Of course, the big part of this is making sure that people have the incentives to invest. What we've seen is, by reducing company tax so far for small and medium companies, we're seeing - as you're enjoying - the benefits of that incentive. The instant asset write-off of course, for small companies under $10 million. Again, that's something you've been able to take advantage of, including other government incentives. So Nigel, I know that's been really important for you to get going, but of course, you're creating more jobs.

And of course, our personal income tax reforms in the Budget are going to deliver a tax saving next financial year - from July 1, in other words - to more than half a million people in Western Sydney. Over half of them, will get the $530 tax refund.

So, that’s real. That is putting real money into the pockets of Australian families right around the country; 10 million, of course, nationally, but here in Western Sydney, over half a million people. If you have a family where mum and dad are both earning $60-70,000 dollars a year each or something, middle-incomes, they'll get $530 each. That's half the average electricity bill here in Penrith. So you're talking about really substantial recoveries from the tax system, to enable people to make ends meet in times when many costs are going up.

But the big part of the tax reform of course, is the long-term reform. By the time it is all rolled out, by 2024/25, you will have 94 per cent of Australians who will not face a marginal tax rate of higher than 32.5 per cent. 32.5 cents in the dollar.

So think about that. All the way from $41,000 up to $200,000. So all of the disincentive currently that we find in the tax system, where people know if they get a better job or they get a raise or get a promotion or they work some extra hours, they’re going to go into a higher tax bracket and the taxman will take more of their money, that won't be the case. All the way up to $200,000 from $41,000 at 32.5 cents in the dollar marginal tax rate.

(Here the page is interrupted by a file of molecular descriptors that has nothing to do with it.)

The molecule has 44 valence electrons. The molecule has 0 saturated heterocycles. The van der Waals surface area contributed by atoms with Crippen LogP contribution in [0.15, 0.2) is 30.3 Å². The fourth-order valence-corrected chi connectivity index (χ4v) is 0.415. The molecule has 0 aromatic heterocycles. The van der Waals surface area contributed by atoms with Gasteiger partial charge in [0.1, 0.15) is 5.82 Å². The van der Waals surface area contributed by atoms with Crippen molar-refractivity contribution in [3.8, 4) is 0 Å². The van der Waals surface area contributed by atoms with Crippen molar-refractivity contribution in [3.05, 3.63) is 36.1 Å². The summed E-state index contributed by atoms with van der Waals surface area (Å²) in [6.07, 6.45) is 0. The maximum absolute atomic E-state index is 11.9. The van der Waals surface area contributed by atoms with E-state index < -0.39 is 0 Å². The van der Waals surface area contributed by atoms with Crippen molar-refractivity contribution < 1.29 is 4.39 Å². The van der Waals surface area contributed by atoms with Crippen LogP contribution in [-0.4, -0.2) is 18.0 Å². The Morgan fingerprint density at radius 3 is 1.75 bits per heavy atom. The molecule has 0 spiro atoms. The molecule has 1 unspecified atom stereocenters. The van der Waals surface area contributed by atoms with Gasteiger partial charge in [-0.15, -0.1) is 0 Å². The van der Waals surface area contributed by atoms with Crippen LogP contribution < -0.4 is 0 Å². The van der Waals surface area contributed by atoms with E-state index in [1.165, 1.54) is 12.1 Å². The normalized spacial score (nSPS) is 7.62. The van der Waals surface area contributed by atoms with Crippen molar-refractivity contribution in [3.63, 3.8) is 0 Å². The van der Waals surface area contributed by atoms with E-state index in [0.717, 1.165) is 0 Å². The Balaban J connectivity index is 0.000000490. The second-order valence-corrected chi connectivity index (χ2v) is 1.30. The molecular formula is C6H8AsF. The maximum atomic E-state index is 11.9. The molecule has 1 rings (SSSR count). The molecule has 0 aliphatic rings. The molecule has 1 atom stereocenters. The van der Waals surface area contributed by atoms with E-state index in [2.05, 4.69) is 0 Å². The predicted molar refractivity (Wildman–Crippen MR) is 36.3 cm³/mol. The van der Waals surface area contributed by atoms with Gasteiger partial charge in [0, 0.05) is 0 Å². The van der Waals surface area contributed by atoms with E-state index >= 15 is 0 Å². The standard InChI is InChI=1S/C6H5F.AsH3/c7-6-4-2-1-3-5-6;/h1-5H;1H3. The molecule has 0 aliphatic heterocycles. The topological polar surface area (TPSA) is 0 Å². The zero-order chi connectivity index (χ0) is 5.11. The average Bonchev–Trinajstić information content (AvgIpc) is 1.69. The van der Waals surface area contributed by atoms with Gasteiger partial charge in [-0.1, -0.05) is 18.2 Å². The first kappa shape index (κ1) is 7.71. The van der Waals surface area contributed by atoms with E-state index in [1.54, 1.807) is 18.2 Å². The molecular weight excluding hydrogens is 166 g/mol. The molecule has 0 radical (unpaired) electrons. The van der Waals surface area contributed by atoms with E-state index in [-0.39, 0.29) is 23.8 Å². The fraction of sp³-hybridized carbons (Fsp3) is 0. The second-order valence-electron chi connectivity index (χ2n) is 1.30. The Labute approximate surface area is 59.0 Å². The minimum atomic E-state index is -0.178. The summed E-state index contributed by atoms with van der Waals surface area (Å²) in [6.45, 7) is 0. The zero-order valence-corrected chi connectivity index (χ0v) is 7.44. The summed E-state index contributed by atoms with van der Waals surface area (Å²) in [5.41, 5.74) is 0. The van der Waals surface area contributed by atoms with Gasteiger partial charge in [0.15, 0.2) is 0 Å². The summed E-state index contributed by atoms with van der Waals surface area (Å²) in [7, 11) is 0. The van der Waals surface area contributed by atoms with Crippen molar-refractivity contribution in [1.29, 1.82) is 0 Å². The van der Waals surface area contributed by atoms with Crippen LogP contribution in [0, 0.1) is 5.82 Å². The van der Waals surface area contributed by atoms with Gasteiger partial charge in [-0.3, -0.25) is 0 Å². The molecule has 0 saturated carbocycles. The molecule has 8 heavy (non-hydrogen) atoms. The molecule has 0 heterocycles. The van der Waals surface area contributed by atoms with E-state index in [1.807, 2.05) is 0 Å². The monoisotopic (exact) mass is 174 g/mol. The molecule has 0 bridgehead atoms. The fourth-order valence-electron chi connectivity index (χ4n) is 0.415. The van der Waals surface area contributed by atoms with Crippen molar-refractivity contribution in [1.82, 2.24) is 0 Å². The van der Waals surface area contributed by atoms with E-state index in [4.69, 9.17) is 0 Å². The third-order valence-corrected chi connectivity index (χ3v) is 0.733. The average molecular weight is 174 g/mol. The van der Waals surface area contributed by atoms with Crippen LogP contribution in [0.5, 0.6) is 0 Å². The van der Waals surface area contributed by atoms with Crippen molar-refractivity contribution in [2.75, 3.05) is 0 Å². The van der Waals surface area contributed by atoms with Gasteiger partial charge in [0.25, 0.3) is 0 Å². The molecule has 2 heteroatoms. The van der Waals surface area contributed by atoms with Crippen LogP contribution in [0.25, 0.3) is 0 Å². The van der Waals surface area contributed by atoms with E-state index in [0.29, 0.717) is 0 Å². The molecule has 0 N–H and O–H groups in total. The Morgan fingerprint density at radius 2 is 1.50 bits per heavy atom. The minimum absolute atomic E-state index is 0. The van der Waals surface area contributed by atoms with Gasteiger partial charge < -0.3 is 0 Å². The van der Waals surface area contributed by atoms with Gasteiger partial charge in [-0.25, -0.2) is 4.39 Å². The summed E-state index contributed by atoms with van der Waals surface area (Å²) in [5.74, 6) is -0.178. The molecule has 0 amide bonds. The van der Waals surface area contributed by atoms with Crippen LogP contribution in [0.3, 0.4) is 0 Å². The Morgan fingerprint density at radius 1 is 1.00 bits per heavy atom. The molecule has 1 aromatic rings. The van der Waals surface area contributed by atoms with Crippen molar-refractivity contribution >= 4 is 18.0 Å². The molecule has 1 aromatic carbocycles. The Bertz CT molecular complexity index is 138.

Now, I know that the Labor Party said that that is not fair. We think it's fair to encourage Australians to get ahead and have a go and invest and create jobs. But you know, just on that point of fairness, by 2024/25, the amount of tax that someone on $200,000 pays, will be nearly 13 times as much as the amount of tax someone on $41,000 pays. So the progressivity of the tax system, where people on higher incomes pay a larger proportion, or share, of tax is going to be maintained. So, the tax system retains that element, but it obviously provides greater incentives to work, to invest, to advance, to get ahead, which is what it's all about.

Now, before we go to questions, I want to turn to a sadder topic, but a very grave and important one. Marise and I have - and all of the Government have - no greater responsibility than keeping Australians safe and keeping Australians safe from terrorism.